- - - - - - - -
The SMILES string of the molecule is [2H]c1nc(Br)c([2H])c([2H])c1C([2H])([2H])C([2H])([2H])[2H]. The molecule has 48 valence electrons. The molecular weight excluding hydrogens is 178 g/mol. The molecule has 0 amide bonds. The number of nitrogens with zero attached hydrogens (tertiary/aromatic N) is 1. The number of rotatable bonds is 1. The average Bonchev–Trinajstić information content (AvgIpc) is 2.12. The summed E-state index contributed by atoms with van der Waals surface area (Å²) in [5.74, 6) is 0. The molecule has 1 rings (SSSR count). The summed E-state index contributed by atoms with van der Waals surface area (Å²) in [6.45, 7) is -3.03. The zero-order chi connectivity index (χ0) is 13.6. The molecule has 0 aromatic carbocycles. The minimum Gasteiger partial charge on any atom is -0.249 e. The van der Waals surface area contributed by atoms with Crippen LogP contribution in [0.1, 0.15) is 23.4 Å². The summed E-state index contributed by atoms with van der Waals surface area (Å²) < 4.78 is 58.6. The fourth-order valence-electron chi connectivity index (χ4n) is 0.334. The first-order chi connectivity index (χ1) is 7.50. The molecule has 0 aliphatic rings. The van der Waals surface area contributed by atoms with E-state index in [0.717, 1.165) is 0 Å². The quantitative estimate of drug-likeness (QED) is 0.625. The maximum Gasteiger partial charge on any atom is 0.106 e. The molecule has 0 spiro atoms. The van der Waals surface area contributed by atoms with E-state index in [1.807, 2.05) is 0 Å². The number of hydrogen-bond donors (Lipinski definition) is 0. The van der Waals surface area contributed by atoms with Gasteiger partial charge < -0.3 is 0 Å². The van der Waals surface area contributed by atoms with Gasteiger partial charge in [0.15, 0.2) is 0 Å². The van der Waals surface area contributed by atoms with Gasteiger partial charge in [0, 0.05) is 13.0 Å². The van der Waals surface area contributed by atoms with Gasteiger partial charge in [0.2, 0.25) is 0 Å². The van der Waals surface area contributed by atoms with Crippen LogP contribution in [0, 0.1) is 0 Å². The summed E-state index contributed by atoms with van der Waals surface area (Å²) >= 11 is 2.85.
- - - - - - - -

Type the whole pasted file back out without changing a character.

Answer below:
The SMILES string of the molecule is [2H]c1nc(Br)c([2H])c([2H])c1C([2H])([2H])C([2H])([2H])[2H]. The molecule has 48 valence electrons. The molecular weight excluding hydrogens is 178 g/mol. The molecule has 0 amide bonds. The number of nitrogens with zero attached hydrogens (tertiary/aromatic N) is 1. The number of rotatable bonds is 1. The average Bonchev–Trinajstić information content (AvgIpc) is 2.12. The summed E-state index contributed by atoms with van der Waals surface area (Å²) in [5.74, 6) is 0. The molecule has 1 rings (SSSR count). The summed E-state index contributed by atoms with van der Waals surface area (Å²) in [6.45, 7) is -3.03. The zero-order chi connectivity index (χ0) is 13.6. The molecule has 0 aromatic carbocycles. The minimum Gasteiger partial charge on any atom is -0.249 e. The van der Waals surface area contributed by atoms with Crippen LogP contribution in [0.1, 0.15) is 23.4 Å². The summed E-state index contributed by atoms with van der Waals surface area (Å²) < 4.78 is 58.6. The fourth-order valence-electron chi connectivity index (χ4n) is 0.334. The first-order chi connectivity index (χ1) is 7.50. The molecule has 0 aliphatic rings. The van der Waals surface area contributed by atoms with E-state index in [0.717, 1.165) is 0 Å². The quantitative estimate of drug-likeness (QED) is 0.625. The maximum Gasteiger partial charge on any atom is 0.106 e. The molecule has 0 spiro atoms. The van der Waals surface area contributed by atoms with E-state index in [1.807, 2.05) is 0 Å². The number of hydrogen-bond donors (Lipinski definition) is 0. The van der Waals surface area contributed by atoms with Gasteiger partial charge < -0.3 is 0 Å². The van der Waals surface area contributed by atoms with Gasteiger partial charge in [0.15, 0.2) is 0 Å². The van der Waals surface area contributed by atoms with Gasteiger partial charge in [0, 0.05) is 13.0 Å². The van der Waals surface area contributed by atoms with Gasteiger partial charge in [0.2, 0.25) is 0 Å². The van der Waals surface area contributed by atoms with Crippen LogP contribution in [0, 0.1) is 0 Å². The summed E-state index contributed by atoms with van der Waals surface area (Å²) >= 11 is 2.85.